Prince William confronted on bizarre Royal Family tournament: ‘Didn’t go down that well’

Prince William questioned over 'It's a Royal Knockout' tournament

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The Duke of Cambridge was teased over the infamous charity programme “It’s a Royal Knockout” which brought ridicule upon the Royal Family during the 1980s. Senior members of the monarchy, including Prince Edward and Princess Anne, participated in the slapstick TV game show which was aimed at raising money for charity. During his recent interview with BBC Newscast, Prince William responded that he was aware the programme “didn’t go down very well”.

BBC journalist Adam Fleming joked: “I thought we could now do the second half of the podcast, which I’m calling ‘It’s a Royal Boxset’, which if you don’t know the reference to it, it’s The Royal Knockout.”

Prince William responded: “I’d never watched it, but I gather it didn’t go down that well so thank you for bringing that up!”

“It’s a Royal Knockout” aired on the BBC on June 19, 1987, and was panned by both critics and the public. 

The idea was conceived by Prince Edward, the Queen’s youngest son, who had considered a career in TV and theatre after he left the Royal Marines. 

The show featured Prince Edward, the Princess Royal and the Duke and Duchess of York as team captains, each of whom supported a different charity. 

A number of celebrities participated in the game show, including John Travolta, Cliff Richard and Christopher Reeve. 

The contestants competed in a series of games, which were regarded as ridiculous and humiliating by viewers. At one point, the competitors dressed up as giant vegetables and threw fake hams at one another, whilst being judged by the Duke of Westminster and the Duke of Gloucester.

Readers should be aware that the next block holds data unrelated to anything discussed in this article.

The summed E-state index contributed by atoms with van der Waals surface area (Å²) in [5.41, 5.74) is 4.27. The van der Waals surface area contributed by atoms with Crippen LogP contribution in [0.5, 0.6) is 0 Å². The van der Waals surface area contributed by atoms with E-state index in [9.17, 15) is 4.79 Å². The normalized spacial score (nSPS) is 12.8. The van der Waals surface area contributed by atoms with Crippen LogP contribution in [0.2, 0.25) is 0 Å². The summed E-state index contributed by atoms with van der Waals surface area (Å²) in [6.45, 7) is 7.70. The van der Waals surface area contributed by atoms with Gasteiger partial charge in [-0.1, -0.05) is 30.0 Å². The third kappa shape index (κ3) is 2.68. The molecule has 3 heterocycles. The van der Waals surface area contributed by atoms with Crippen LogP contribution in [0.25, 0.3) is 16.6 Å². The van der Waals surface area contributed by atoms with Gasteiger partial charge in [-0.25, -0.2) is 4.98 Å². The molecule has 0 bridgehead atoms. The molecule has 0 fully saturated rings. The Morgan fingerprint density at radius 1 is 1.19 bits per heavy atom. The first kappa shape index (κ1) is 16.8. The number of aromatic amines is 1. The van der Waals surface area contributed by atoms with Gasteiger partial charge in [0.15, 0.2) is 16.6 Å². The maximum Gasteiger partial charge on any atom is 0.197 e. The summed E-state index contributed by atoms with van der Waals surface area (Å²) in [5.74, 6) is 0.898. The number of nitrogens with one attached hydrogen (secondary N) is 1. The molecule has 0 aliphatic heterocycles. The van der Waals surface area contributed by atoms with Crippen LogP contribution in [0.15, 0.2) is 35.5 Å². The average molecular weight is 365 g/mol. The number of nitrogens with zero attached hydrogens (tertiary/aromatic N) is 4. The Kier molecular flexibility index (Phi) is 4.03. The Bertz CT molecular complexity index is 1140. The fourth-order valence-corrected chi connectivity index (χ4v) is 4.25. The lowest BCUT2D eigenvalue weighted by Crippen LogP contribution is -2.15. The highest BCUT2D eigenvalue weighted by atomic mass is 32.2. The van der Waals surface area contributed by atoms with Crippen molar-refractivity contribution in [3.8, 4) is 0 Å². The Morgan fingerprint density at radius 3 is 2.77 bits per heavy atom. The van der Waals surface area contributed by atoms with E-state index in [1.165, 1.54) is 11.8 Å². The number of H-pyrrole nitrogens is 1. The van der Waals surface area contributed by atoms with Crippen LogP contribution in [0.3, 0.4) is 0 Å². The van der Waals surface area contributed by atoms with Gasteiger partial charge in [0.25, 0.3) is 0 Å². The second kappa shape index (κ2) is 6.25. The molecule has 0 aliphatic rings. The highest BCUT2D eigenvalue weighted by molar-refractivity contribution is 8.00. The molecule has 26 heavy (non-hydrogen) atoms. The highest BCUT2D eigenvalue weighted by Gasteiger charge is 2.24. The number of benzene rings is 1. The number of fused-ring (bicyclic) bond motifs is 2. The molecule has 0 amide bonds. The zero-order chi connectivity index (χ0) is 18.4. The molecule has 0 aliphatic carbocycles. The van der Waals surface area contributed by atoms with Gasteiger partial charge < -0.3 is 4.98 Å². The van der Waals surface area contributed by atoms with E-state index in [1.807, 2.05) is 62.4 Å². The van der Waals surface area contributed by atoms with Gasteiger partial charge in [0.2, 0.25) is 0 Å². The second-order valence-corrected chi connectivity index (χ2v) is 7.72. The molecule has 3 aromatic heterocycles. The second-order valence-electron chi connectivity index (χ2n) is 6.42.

Despite raising £1million for charity, the show was deemed a failure and an embarrassment for the Royal Family.

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The Queen and Buckingham Palace had reportedly been against the idea from the offset, whilst Prince Charles and Princess Diana had refused to participate. 

Prince Edward continued to pursue a career in the media, and established Ardent Productions in 1993, which created documentaries and dramas. 

He eventually resigned and became a full-time working member of the Royal Family in 2002. 

Prince William has recently been appearing in his own BBC show, as he fronted a five-part documentary series on The Earthshot Prize, which he launched last year.

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During each episode of the docu-series, Prince William can be seen travelling throughout the UK to meet with organisations that are taking positive action to resolve climate change. In one episode, he filmed on top of Snowdon mountain, whilst he has also been broadcasting from a wind turbine and the sea. 

The Duke of Cambridge launched The Earthshot Prize alongside Sir David Attenborough, in a bid to “create positivity” within the debate around the climate crisis. 

For the next decade, five winners will be awarded £1million to advance their innovative solutions to “repair” our planet. 

After announcing the 15 finalists in September, Prince William is due to announce the winners during a star-studded ceremony on Sunday evening. 

Taking place at Alexandra Palace, the ceremony will feature performances from Coldplay, Ed Sheeran and Shawn Mendes, and will be broadcasted on BBC One at 8pm. 

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